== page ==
Harmonic Oscillator with Modified Damping (2)

# Harmonic Oscillator with Modified Damping (2) - Kevin Brent...

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Kevin Brent Akshaya Annavajhala Professor Gurarie Math 224 Lab 2.3: The Harmonic Oscillator with Modified Damping Abstract: This lab analyzed the effects of various modifications to the damping term of the standard harmonic oscillator model: { y’ = v, mv’ + bv + ky = 0}. The first variation was an undamped oscillator, where the damping coefficient b is equal to 0. The other constants were m = 2, and k = 5. The solutions were found to have a period of 3.97 using both analytic methods as well as the pplane7 package for MATLAB, with the graphs shown below. The second variation was the damped harmonic oscillator, where b = 2. This system produced a periodic solution, which repeated with a value of 4.19, once again using pplane7. An analytic solution is also present in the appendix. The next variation was a harmonic oscillator with nonlinear damping, where the system was modified such that mv’ + b|v|v + ky = 0, using the same parameters as above. The period of the solutions was found using the NDSolve function in Mathematica to be 3.97, the same as for the first model. The final variant was the harmonic oscillator with second-order damping, or mv’ + (y 2 – α)v + ky = 0. Alpha was given the value of 3, whereas the other constants remained the same as before. Once again, pplane7 and NDSolve independently confirmed the period of 4.19 for the solutions to this model. This is the same as the oscillator with linear damping.

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The general model for a harmonic oscillator is 0 2 2 = + + ky dt dy b dt y d m , (1) where y represents the position of the oscillator at time t , m is the mass, b is the damping coefficient, and k is the spring constant. In order to work with this model numerically, it was separated into two first-order differential equations: v dt dy = , and (2) 0 = + + ky bv dt dv m , (3) where v represents the velocity of the oscillator at time t . The first case considered was an undamped harmonic oscillator, or one for which the value of b in Equation 3 is zero, and all other constants are non-zero. The second case was that of a harmonic oscillator with linear damping. For this model, the value of b , along with all other constants, was non-zero. The third case was a harmonic oscillator with non-linear damping. For this model, Equation 3 was altered: 0 = + + ky v v b dt dv m . (4) Finally, the last case considered was a harmonic oscillator with second-order damping, for which Equation 3 was altered yet again: ( 29 0 2 = + - + ky v y dt dv m α , (5) where α is a constant related to damping. The values of the constants used in these models were as follows: m = 2, k = 5, b = 2, and α = 3. Because this project is taken from chapter two of the textbook, and analytic solutions for systems of differential equations are looked at in chapter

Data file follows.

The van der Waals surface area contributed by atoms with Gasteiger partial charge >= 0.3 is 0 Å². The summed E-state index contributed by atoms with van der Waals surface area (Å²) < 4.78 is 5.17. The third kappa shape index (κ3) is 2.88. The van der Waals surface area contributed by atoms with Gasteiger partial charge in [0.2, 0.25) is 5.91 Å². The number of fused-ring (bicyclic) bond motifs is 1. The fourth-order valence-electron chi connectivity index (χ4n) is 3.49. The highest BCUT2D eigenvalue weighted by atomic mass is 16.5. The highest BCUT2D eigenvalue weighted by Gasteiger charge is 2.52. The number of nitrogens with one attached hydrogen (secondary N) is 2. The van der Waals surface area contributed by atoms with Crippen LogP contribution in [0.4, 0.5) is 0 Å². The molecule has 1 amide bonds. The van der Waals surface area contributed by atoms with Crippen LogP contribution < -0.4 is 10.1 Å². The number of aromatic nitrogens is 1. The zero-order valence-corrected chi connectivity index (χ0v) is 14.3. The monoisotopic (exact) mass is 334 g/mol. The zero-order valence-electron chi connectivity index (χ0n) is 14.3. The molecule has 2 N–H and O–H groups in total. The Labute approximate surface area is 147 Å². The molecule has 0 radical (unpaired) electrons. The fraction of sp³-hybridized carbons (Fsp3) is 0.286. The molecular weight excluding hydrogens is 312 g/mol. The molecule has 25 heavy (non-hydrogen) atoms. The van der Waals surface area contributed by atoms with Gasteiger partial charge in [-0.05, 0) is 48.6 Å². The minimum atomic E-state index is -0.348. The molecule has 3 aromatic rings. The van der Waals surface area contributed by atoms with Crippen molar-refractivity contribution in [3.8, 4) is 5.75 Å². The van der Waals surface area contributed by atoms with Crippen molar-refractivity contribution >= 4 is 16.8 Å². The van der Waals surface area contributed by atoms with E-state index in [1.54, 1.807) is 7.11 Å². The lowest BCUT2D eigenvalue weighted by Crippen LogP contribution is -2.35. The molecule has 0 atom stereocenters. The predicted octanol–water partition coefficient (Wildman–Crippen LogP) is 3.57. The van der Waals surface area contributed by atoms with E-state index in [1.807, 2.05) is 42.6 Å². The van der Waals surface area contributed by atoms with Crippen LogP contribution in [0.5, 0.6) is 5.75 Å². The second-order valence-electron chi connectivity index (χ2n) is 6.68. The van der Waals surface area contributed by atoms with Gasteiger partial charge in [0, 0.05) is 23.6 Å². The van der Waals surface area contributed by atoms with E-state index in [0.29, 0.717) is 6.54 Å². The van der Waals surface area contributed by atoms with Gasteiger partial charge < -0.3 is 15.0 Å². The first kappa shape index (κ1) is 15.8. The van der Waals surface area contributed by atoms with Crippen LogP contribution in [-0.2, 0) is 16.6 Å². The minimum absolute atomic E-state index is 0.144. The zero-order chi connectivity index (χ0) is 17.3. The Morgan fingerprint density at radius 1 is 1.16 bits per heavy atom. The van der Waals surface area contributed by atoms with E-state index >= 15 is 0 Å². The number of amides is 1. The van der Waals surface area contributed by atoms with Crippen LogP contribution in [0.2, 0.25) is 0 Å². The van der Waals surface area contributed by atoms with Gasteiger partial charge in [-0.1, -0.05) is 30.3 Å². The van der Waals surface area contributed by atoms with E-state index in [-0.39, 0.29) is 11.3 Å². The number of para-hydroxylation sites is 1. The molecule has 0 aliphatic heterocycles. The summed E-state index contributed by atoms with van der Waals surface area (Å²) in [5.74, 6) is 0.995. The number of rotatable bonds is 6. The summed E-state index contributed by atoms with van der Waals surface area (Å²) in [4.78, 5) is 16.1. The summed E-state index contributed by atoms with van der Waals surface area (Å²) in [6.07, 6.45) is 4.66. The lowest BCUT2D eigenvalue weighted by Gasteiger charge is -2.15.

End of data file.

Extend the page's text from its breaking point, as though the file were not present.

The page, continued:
three, all of these models were analyzed numerically using MATLAB 7.4.0 and the package pplane7.m. Later, analytic solutions using Mathematica were attempted, and the notebook is presented as the appendix.

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## Harmonic Oscillator with Modified Damping (2) - Kevin Brent...

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